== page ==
What COVID-19 has Taught us About Digital Learning

Many schools and districts do not have the necessary resources readily available to make the smooth transition into distance learning.
Clever boy pointing at laptop display while showing something to girl

As we approach the end of the 2019-2020 school year, we can begin to reflect on things that went well as well as things we can improve on in the future. I think we can all agree that this school year is ending very different than others in the past.

The sudden switch to digital education was definitely unexpected and it left a lot of us unprepared. Many schools and districts do not have the necessary resources readily available to make the smooth transition into distance learning. According to Politico.com, only 58% of students in the Bronx school district have access to computers or laptops. According to the Chicago Tribune, only 41% of students in their East Aurora School District identify as English-learners. We are finding that digital learning is definitely not as easy for some school districts as it has been for others.

However, as a result, we’ve seen so many educators and students work together to continue fostering a successful school year and a solid education even with the challenges of short notice distance learning. We have also seen many companies come forward with new solutions to aid students and teachers in the transition to distance learning.

Our trusted partners are offering services to make digital learning easier:

Microsoft suggests using their Microsoft Teams service to connect with students. With Microsoft Teams, educators can share lessons, create assignments, conduct exams with Microsoft Forms, host office hours, and record lectures!

Cisco offers their Cisco Webex Teams and Cisco Webex Meeting to optimize online learning. With these services, an educator can extend access to their classroom, use technology for student-teacher collaboration, and share digital content in an instant.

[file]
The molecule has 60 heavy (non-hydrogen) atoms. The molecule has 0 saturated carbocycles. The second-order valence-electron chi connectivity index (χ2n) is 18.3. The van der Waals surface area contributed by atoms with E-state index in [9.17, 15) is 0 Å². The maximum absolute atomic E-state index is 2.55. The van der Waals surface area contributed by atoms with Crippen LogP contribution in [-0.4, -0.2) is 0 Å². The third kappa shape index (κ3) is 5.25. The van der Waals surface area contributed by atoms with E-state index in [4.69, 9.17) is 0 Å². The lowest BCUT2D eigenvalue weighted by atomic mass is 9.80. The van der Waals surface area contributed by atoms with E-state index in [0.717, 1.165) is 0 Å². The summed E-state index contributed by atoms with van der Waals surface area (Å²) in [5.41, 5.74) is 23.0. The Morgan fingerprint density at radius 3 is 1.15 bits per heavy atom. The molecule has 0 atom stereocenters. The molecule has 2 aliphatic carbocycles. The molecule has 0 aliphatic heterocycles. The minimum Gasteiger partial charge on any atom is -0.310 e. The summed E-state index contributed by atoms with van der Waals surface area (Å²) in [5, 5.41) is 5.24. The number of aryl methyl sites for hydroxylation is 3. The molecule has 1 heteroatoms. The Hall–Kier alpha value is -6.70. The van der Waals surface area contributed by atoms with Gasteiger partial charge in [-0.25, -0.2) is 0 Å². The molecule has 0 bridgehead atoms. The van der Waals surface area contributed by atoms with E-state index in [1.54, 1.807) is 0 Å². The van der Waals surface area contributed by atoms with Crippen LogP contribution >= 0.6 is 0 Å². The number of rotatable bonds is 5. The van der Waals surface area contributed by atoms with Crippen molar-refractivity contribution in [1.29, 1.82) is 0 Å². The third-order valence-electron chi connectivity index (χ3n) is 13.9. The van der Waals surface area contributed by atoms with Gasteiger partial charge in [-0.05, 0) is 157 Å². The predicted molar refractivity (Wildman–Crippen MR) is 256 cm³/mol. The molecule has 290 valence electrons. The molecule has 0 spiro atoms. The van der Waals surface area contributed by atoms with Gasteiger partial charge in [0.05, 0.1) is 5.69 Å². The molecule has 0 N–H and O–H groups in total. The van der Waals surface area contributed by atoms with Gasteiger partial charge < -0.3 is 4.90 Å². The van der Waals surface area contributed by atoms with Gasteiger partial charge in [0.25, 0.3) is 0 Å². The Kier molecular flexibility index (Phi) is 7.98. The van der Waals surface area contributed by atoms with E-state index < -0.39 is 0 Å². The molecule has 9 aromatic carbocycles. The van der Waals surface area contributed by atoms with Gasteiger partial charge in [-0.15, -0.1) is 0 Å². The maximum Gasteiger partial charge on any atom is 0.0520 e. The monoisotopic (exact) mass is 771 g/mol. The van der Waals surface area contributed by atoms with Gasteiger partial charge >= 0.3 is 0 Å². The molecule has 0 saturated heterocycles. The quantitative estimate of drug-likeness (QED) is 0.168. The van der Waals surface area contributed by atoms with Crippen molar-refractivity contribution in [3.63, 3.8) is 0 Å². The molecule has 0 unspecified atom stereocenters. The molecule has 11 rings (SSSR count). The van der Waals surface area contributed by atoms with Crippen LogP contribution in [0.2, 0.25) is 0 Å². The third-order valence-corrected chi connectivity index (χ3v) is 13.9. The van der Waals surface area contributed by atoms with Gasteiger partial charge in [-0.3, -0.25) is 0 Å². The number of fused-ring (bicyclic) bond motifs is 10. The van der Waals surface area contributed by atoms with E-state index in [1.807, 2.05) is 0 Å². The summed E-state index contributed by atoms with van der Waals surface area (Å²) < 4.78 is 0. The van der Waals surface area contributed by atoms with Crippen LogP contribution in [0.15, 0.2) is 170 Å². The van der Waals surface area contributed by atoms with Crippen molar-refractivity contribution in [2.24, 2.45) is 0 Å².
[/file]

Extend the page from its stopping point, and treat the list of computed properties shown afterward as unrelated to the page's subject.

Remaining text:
No matter what solution you choose to use to deliver remote lessons and learning there are  some suggested steps we think all educators should keep in mind when developing their sessions. UDT Education Solutions Specialist, Carla Bates recommends the following:

  • Provide students with a graphic or tutorial on using the platform prior to your first session or upon entering.
  • Develop a set of  procedures and share them with the class prior to the online session. This will help ease anxiety because everyone will know what to expect.
  • Develop a set of online class etiquette rules and share with the class prior to the online session.
  • Incorporate social interaction by sharing your video feed and providing an opportunity for students to share how they are doing.
  • Prepare the experience so the learner owns part of the process. Design a session with interaction through questioning, evaluation, analysis, and application.  Have students:
    • Follow a link on their own
    • Click through an interactive graphic
    • Watch a video independently
    • Complete a mini assignment
    • Post to the chat or share out loud

Wondering how UDT can help you optimize your digital learning experience? Contact us today!

Focus time, money, and effort on what really matters

Let’s build success together. 

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